1 John Lessons


1John 3:4-9 Literalize

vs 4  Whoever characteristically commits sin also characteristically commits lawlessness, and sin is lawlessness.
vs 5  And you have perceived that He was revealed (the incarnation) to take away our sins at a point in time, and in Him there is no sin.
vs 6  Whoever characteristically dwells in Him characteristically does not sin. Whoever characteristically sins has neither seen Him nor known Him.
vs 7  Little children, let no one be deceiving you. He who characteristically does righteousness is righteous, just as He is righteous.
vs 8  He who characteristically sins is of the devil, for the devil characteristically sins from the beginning. For this purpose the Son of God was revealed, that at a point in time He might destroy the works of the devil.
vs 9  Whoever has been born of God does not live a lifestyle of sin, for His seed characteristically dwells in him; indeed he doesn't have the ability in himself to live a lifestyle of sin, because he has been born of God.



Continuing to Sin?

vs 4  Whoever characteristically commits sin also characteristically commits lawlessness, and sin is lawlessness.
vs 5  And you have perceived that He was revealed (the incarnation) to take away our sins at a point in time, and in Him there is no sin.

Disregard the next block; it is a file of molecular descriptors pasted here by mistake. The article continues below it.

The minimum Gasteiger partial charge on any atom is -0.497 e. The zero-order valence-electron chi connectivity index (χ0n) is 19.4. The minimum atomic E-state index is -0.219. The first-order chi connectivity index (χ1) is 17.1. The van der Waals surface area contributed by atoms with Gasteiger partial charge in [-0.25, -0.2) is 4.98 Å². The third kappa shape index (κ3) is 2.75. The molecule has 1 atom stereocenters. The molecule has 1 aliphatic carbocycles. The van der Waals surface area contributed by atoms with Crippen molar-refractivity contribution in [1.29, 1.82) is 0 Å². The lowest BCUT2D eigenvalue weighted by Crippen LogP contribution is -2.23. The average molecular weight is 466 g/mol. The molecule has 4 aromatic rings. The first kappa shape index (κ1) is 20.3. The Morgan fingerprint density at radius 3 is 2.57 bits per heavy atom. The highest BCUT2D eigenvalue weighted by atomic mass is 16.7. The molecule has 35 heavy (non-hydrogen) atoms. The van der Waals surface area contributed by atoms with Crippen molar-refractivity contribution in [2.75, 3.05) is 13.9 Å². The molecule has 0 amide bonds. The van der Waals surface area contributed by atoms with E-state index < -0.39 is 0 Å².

vs 6  Whoever characteristically dwells in Him characteristically does not sin. Whoever characteristically sins has neither seen Him nor known Him.

John is clear here that sin is associated with a certain behavior - namely lawlessness. And as Jesus appeared to take away our sins, those who live in him purifying themselves from sin. If a person does continue to sin, that indicates they had never come to know Christ. This is an indicator of  whether one has been born of God.

But realize also that the sense in which John is speaking is that of overall lifestyle or the general characateristic of the person. He's using the Greek Present Tense here, which as I mentioned at the beginning of this study he uses in this sense. He's not speaking of what a person might do uncharacteristically from time to time. He's not speaking of sinless perfection here. Nonetheless, as we will see throughout this chapter, this characteristic is measurable. It is something which can be seen and determined to a relative degree.